In the US, Canada, and Australia, the message never had a chance to rise to prominence.  Ideas that often seem reasonable to the average academic, who may enjoy the comfort of relative financial and career safety, does not go over well with the steel workers and goods manufacturers, or the people who directly depend on consumer activities as the providers of services, such as sales people, landscapers and many others.  Imagine someone going over to a factory in Ohio, explaining to the employees there the need for the United States to implement stringent curbs on greenhouse gas emissions in order to save the world.  Some have interpreted the reluctance of such people to embrace these ideas as spawned from ignorance, or even ill will.  The reality is the opposite.  These people may not be so bad, but the ideas presented to them are flawed, and they are not as ignorant as some high minded idealists may think.  They know that their jobs are already being pressured by competition from the developing world, where wages and basic worker protection rules are not as stringent; therefore they offer a much cheaper alternative to their own labor.  Now some people come along telling them they need to sacrifice voluntarily yet another competitive factor in the form of tightening environmental regulations, which are already more stringent than in places like China.  They know that if the United States does this in their name, it will neither make a great deal of difference, nor will the rest of the world follow suit.  So in effect, what is being proposed to them is a path that will not prevent any negative effects of climate change or any other environmental issue, but will endanger their jobs.  These people have families to support and they do not have the luxury of safety offered by the lack of responsibility, which is the case of many youthful idealists, or the safety of tenure as is the case of university professors.  That is the reason why the only time the environment is ever brought up during the current US election campaign is when the political right wants to score points by pointing out that the current administration wants to sacrifice their well-being in the name of voluntary and ineffective goodwill towards the global environmental situation.  It is important to recognize the fact that this failure to propose solutions that resonate is a barrier to implementing the idealistic version of sustainability, which is insurmountable.  The problem is most definitely not an issue of packaging but the content itself.  It is unfortunate that too many people do not understand, thus we cannot move away from current flawed positions.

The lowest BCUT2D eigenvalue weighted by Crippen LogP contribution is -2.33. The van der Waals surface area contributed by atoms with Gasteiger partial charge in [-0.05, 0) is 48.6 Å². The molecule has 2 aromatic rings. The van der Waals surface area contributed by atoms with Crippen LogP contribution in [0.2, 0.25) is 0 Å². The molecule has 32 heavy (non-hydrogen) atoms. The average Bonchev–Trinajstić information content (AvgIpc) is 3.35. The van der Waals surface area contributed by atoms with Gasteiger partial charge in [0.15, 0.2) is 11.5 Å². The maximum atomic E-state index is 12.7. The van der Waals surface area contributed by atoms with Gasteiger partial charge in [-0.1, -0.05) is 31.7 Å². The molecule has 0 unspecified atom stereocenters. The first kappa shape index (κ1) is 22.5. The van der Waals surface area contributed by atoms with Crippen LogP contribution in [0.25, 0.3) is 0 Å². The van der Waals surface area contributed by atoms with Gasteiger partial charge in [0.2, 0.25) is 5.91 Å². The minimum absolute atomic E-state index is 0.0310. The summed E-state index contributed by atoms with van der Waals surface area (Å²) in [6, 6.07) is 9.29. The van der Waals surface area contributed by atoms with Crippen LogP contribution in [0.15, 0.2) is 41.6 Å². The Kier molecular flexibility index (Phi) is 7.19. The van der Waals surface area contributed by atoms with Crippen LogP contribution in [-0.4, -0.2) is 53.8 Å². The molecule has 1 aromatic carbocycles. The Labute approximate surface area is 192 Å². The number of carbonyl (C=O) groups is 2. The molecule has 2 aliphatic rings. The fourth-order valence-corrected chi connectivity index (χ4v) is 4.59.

The price of failure to move away from unviable solutions to our environmental and sustainability problems is increasingly becoming more and more apparent.  It is evidenced in the increasing distancing of many political elites from the environmental agenda.  It is also evident in the failure to pass on the torch to the next generation.  Study after study shows that the next generation, which in fact is the generation that should now become more involved in the cause is increasingly keeping its distance.  The ones who do get involved, end up increasingly following radical movements such as the de-growth crowd, which basically advocates the self undermining of the western economy as a path towards sustainability.  That of course makes no sense, because it is hard to imagine what positive effect we should expect from handing over complete global hegemony to developing nations such as China and India, where the concept of environmental protection at the price of giving up some economic growth, which is what the west has been doing in the past decades is unthinkable at the moment.

            Many people will feel of course that I am wrong in declaring the environmental and sustainability movements dead and ineffective, given the millions of supporters.  It is important in my view for people to understand that those millions of supporters are an important asset, not to be squandered on unrealistic ideas and proposals.  The millions of supporters need to be given a chance to appeal to the rest of their peers by offering them a chance to call on the rest to join up for a cause supported by realistic proposals as solutions, which even the factory worker in Ohio can sign up to.  The alternative is to go on the same path, and watch the many millions become increasingly isolated and in many cases either move away, or turn to more radical movements as the years and decades of failure will make them increasingly bitter at the lack of apparent caring on the part of the rest of society.  In the absence of change, the environmental movement is dead, because it is completely irrelevant and unable to effect positive results.  I hope that It is not too late for change, but I fear the lack of enthusiasm for it.